Imagine you receive an email from the forensic accountant you hired to assist in the divorce of Mary C. It included a string of emails between Mary and her husband Tom about the incredibly high American Express bill for the month of February. This had followed two months of bills that were thousands higher than before the parties had decided to divorce. The forensic accountant agreed that the wife appeared to be spending about $5,000 a month more over the past three months than in the prior six months. In an email to his wife, Tom had told her she would now be limited to $10,000 a month instead of the outrageous $15,000 she was spending.
If you are a litigator, your first reaction would be to fire off an inflammatory letter to the opposing counsel demanding that no limit be set on the account, arguing that the husband must maintain the status quo, and if the response isn’t immediate, “I’ll see you in Court!”
But this is a Collaborative Divorce, and the email from the forensic accountant was sent to both attorneys and the mental health facilitator. It was a plea for help from one member of the team to the others in settling this problem. What happened didn’t matter. It was our job to determine how to help this couple solve the problem without significant costs and with both parties satisfied. We weren’t there to fan the flames; we are the team of firefighters. On our phone conference, it was the husband’s attorney who suggested a way to solve the real underlying issue. The wife did not want to be limited in what she could spend (there is plenty of income), and the husband just gets agitated when he sees the spending. So, money would be pre-distributed for discretionary use of each of the parties, and spending paid for with marital funds would remain at status quo levels that were agreed upon. A win-win solution.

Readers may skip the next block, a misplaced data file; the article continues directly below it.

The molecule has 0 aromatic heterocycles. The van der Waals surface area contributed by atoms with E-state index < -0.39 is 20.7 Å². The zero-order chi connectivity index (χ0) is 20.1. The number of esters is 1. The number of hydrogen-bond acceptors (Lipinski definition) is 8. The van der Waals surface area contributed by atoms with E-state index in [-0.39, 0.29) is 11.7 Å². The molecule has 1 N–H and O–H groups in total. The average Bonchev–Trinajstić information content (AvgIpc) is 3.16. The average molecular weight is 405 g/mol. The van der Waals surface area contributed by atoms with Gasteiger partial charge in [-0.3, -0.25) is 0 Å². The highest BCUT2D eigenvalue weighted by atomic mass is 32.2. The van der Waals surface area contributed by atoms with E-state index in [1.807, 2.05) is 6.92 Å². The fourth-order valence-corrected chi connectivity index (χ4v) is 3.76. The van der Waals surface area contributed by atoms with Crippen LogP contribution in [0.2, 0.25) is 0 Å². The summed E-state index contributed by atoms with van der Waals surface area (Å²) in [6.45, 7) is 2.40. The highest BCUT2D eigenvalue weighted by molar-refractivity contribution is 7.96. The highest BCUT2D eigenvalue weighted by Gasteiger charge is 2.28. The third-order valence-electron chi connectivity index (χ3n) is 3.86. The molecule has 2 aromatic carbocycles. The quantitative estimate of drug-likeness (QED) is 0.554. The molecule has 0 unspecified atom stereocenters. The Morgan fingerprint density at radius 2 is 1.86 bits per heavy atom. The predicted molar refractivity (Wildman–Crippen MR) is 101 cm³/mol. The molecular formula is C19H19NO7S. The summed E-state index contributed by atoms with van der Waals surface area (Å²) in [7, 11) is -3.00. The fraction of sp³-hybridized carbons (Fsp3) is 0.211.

The Collaborative Divorce Process is an alternative dispute method in which the spouses and the professionals pledge in writing to the open sharing of information and ideas and not to go to court. The Collaborative team focuses on problem-solving and finding respectful resolutions based on the needs of the family. It is a cost-effective method that avoids a long, difficult, and expensive court battle. The Process is a respectful, private, and often economical way to help families preserve relationships.
I went to lunch with both lawyers and the facilitator in that completed Collaborative Case. It was a very successful collaboration. It took five months and probably cost the parties about one-half to one-third the cost of litigation.
Both parties leave the marriage with a part of their relationship still intact. The husband is even going to assist his now ex-wife with investing her funds. Their children have been spared any heartache.
So, what was strange about this lunch? It involved the attorney for the husband and the attorney for the wife at the same lunch celebrating their victory! They had BOTH achieved their client’s goals!